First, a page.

Week Beginning 8th July 2019

This week I attended the DH2019 conference (https://dh2019.adho.org/) in Utrecht, the first time I’ve attended the annual Digital Humanities conference since it was held in Krakow in 2016.  It was a hugely useful conference for me, and it was especially good to attend some of the geospatial sessions and learn about how other people are producing map-based systems.  As usual it was a very busy conference, with many hundreds of attendees and numerous parallel sessions on each of the three main days of the event.  The conference venue was rather difficult to navigate around at first, with sessions being split over many different floors with inadequate signposting and a pretty useless map that didn’t even have half of the rooms noted on it.  However, after some initial confusion I managed to get the hang of the layout.

I travelled out to Utrecht on the Monday afternoon, and did a bit of work and explored the city on Tuesday morning, before attending the opening ceremony and lecture on Tuesday afternoon.  There are apparently 450 scholarly contributions to the conference, and of all the submitted material 35% of short papers, 40% of long papers and 55% of posters were accepted.

The first plenary was given by Frances Nyamnjoh of the University of Cape Town, who gave a very interesting talks about complexities, incompleteness and compositeness of being, and how these theme resonate with Africa and its culture.  He talked about notions of incompleteness in the stories of Africa, citing the ‘Plan-wine Drinkard’ by Amos Tutuola, which involves (amongst other things) a supernatural skull who becomes a composite being, borrowing body parts from others, in order to ensnare a beautiful woman, but how the skull acknowledged his indebtedness to the people he borrowed parts from.  The speaker pointed out that it’s the same with DH – we are composite and need to trace our debts and indebtedness in who we are and what we have come from.

The speaker also pointed out that technology is in many ways similar to the concept of ‘Juju’ in African culture – ‘magical’ devices that enhance our ability – extend ourselves with godlike qualities such as omnipotence.   The speaker stated that we can gain a lot from a DH that is truly inclusive, and that we should see incompleteness as a normal way of being.  We should see DH as more of a compositeness of being and understand that it’s not negative to be incomplete, and that DH should speak the language of conviviality and take in from all disciplines to make us better.

The following day was the first full day of the event.  The first session I chose to attend was ‘Cultural Heritage, Art/ifacts and Institutions’, which comprised of three papers.  The first paper was ‘I-Media-Cities: A Digital Ecosystem Enriching A Searchable Treasure Trove Of Audio Visual Assets’, which presented an overview of a Horizon 2020 project about preserving and displaying the collections of 9 video archives across Europe.  The presenter relied a bit too heavily on playing video clips rather than talking, which I’m not at all keen on, but the gist of the project is that they’ve built systems to automatically analyse film in order to detect things in it, such as people and buildings, and also do more complicated thins such as detect the gender of people and their jobs based on their clothes and contents.  The project’s platform is accessible at https://www.imediacities.eu/ and in addition to allowing the project team to both manually and automatically tag content general users of the website can engage in such activities too.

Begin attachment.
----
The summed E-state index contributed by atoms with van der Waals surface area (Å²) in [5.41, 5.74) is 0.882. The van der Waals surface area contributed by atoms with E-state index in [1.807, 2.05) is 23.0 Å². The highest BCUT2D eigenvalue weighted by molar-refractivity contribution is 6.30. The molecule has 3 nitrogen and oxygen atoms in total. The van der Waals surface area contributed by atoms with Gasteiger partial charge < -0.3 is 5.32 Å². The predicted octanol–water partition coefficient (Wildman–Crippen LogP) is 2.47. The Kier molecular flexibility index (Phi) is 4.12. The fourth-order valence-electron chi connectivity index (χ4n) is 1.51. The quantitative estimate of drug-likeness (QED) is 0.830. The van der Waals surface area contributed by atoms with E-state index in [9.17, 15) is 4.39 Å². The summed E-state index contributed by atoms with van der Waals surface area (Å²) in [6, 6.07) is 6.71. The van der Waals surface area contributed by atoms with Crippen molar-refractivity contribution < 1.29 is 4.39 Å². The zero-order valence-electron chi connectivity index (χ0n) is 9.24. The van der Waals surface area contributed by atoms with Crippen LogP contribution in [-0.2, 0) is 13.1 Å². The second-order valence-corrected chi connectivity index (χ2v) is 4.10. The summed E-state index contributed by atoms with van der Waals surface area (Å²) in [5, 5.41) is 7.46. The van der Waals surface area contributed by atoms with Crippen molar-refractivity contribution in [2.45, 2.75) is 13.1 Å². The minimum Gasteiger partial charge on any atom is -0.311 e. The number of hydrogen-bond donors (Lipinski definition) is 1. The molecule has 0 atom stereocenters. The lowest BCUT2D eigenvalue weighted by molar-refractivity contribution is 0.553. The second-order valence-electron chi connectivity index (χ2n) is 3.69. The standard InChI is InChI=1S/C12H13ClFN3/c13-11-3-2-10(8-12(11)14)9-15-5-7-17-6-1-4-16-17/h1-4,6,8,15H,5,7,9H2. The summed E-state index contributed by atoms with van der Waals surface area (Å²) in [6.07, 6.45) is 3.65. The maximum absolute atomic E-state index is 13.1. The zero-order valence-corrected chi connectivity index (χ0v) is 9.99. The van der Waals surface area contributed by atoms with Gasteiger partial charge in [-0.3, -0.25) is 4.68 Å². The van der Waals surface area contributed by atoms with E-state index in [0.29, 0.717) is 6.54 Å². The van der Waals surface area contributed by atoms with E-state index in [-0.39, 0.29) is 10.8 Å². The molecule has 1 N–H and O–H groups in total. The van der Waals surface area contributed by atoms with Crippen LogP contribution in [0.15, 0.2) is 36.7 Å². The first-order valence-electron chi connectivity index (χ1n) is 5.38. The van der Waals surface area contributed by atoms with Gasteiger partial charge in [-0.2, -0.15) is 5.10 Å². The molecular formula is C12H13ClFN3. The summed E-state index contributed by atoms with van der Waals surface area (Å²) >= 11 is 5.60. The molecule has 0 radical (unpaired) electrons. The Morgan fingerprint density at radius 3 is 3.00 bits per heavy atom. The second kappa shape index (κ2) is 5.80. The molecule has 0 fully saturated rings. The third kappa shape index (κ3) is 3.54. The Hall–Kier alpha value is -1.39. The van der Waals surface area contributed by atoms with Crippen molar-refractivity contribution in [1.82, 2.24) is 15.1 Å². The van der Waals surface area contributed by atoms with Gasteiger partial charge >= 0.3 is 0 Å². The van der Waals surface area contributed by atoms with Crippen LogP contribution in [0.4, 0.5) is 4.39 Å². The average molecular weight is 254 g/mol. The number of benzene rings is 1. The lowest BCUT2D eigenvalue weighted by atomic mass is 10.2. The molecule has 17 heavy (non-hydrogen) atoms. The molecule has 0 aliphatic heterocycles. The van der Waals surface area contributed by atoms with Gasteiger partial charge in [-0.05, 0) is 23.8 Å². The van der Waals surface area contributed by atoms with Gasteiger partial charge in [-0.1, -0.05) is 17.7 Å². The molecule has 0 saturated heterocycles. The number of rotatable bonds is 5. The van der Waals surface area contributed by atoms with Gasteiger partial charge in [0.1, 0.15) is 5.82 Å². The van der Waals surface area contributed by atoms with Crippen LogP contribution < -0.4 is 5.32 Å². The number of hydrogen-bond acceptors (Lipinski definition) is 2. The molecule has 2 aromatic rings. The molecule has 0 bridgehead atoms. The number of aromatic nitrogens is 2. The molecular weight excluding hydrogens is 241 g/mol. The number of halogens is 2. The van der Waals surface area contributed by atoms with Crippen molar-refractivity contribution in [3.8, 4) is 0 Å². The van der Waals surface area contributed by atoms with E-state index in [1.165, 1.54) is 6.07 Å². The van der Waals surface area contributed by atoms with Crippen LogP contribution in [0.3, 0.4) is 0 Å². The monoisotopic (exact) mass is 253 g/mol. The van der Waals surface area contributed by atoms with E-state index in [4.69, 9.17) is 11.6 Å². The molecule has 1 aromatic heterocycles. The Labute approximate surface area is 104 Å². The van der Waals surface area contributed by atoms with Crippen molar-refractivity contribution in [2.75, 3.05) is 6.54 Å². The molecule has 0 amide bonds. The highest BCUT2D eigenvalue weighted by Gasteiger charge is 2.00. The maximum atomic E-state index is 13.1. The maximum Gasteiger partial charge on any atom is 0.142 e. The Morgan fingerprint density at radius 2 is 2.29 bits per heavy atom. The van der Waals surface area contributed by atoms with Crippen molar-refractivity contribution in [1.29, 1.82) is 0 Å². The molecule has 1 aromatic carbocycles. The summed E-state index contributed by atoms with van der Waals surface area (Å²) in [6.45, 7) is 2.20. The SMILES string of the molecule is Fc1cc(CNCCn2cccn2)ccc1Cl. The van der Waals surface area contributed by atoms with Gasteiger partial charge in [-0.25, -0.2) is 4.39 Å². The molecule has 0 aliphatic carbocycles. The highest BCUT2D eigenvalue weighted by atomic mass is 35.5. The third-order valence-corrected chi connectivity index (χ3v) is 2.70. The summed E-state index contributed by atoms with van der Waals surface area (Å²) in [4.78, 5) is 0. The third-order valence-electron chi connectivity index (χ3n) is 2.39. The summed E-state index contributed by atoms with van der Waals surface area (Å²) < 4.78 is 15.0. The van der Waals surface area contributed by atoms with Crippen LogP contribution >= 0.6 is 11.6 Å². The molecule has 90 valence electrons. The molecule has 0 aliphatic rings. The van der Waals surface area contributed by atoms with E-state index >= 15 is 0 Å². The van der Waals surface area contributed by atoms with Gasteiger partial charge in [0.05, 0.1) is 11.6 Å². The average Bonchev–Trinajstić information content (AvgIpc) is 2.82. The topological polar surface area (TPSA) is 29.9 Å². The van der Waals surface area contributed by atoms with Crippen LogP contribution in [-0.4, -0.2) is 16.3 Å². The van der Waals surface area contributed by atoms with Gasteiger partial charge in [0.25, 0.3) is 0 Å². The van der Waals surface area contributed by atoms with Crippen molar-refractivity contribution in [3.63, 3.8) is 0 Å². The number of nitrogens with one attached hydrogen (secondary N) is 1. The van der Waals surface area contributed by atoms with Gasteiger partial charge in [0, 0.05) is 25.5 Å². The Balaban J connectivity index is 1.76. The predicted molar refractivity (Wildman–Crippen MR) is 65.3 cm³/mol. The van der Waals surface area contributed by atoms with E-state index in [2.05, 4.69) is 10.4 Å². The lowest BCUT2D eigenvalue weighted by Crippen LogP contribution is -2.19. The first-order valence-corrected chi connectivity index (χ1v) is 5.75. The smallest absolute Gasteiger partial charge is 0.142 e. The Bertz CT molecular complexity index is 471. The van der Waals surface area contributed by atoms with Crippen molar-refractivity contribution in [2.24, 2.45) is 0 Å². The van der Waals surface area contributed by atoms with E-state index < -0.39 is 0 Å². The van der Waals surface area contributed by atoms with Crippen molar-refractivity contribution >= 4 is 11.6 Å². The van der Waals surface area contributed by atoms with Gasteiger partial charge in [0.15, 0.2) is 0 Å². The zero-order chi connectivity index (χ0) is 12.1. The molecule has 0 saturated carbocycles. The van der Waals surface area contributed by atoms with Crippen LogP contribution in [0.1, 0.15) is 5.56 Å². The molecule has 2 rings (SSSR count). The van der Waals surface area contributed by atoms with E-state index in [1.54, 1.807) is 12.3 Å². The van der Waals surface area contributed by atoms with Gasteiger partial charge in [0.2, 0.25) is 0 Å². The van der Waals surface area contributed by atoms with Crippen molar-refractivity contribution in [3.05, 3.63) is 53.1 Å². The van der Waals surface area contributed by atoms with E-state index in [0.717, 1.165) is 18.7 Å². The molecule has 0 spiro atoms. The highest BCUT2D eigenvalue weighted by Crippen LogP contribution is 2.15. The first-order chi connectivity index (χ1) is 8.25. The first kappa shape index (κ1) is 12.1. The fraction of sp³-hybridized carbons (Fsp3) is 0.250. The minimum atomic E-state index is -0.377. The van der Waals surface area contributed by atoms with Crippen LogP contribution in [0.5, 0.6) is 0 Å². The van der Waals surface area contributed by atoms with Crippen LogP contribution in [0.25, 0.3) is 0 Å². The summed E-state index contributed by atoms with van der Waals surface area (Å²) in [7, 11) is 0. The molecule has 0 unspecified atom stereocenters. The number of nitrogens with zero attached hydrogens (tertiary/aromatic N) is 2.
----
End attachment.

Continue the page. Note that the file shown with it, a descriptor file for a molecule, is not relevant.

The platform hosts 9000 images and 750 videos.  When contents are uploaded the system automatically processes them to identify camera movements such as zoom and pan, it segments videos into scenes, and identifies objects and elements shown.  The object detection tool identifies people, means of transport, architectural elements (squares, fountains) and assigns confidence ratings by means of colour coding – e.g. lower than 50% is red.

The automated processing took almost 15,000 hours of computing time for about 10,000 items.  The project discovered that manual annotations find more terms – about 2000 as opposed to 78 elements for automatic – but automatic processes made 422,000 annotations as opposed to 29,000 manual.  The algorithms were very good at identifying certain things (e.g. ties are easy to spot as they are always found underneath a head) and the algorithms had a 70% reliability rate.

The tags were given 2 colours to differentiate between manual and automatic, and a further colour will be added for public tags.  The project needed to undertake frame by frame shot revision using a tool for the manual correction of inaccuracies, and contents were also geotagged so they can be visualised on maps.